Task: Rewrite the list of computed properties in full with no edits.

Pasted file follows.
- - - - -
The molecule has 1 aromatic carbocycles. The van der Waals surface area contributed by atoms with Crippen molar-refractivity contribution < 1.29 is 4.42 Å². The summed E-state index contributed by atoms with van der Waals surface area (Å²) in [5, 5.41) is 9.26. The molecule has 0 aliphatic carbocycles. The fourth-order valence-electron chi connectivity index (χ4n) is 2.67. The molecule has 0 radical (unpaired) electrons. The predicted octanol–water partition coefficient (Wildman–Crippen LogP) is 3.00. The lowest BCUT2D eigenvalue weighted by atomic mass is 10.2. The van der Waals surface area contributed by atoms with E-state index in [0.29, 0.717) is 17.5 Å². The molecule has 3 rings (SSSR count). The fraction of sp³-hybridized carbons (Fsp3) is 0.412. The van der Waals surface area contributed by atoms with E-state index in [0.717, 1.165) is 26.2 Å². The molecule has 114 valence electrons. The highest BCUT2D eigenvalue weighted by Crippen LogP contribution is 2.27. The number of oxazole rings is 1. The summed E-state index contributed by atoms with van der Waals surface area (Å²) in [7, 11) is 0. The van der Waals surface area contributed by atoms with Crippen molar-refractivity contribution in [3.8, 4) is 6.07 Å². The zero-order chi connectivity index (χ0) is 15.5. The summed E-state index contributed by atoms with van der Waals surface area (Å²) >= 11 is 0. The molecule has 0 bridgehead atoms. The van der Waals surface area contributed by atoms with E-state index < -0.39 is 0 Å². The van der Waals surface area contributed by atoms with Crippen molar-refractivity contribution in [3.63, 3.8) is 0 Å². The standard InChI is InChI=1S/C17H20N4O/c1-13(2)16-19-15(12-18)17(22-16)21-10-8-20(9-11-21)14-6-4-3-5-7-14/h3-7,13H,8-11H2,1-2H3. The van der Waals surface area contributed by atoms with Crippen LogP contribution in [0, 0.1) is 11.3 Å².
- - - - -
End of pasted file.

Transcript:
The molecule has 1 aromatic carbocycles. The van der Waals surface area contributed by atoms with Crippen molar-refractivity contribution < 1.29 is 4.42 Å². The summed E-state index contributed by atoms with van der Waals surface area (Å²) in [5, 5.41) is 9.26. The molecule has 0 aliphatic carbocycles. The fourth-order valence-electron chi connectivity index (χ4n) is 2.67. The molecule has 0 radical (unpaired) electrons. The predicted octanol–water partition coefficient (Wildman–Crippen LogP) is 3.00. The lowest BCUT2D eigenvalue weighted by atomic mass is 10.2. The van der Waals surface area contributed by atoms with E-state index in [0.29, 0.717) is 17.5 Å². The molecule has 3 rings (SSSR count). The fraction of sp³-hybridized carbons (Fsp3) is 0.412. The van der Waals surface area contributed by atoms with E-state index in [0.717, 1.165) is 26.2 Å². The molecule has 114 valence electrons. The highest BCUT2D eigenvalue weighted by Crippen LogP contribution is 2.27. The number of oxazole rings is 1. The summed E-state index contributed by atoms with van der Waals surface area (Å²) in [7, 11) is 0. The van der Waals surface area contributed by atoms with Crippen molar-refractivity contribution in [3.8, 4) is 6.07 Å². The zero-order chi connectivity index (χ0) is 15.5. The summed E-state index contributed by atoms with van der Waals surface area (Å²) >= 11 is 0. The molecule has 0 bridgehead atoms. The van der Waals surface area contributed by atoms with E-state index < -0.39 is 0 Å². The van der Waals surface area contributed by atoms with Crippen molar-refractivity contribution in [3.63, 3.8) is 0 Å². The standard InChI is InChI=1S/C17H20N4O/c1-13(2)16-19-15(12-18)17(22-16)21-10-8-20(9-11-21)14-6-4-3-5-7-14/h3-7,13H,8-11H2,1-2H3. The van der Waals surface area contributed by atoms with Crippen LogP contribution in [0, 0.1) is 11.3 Å².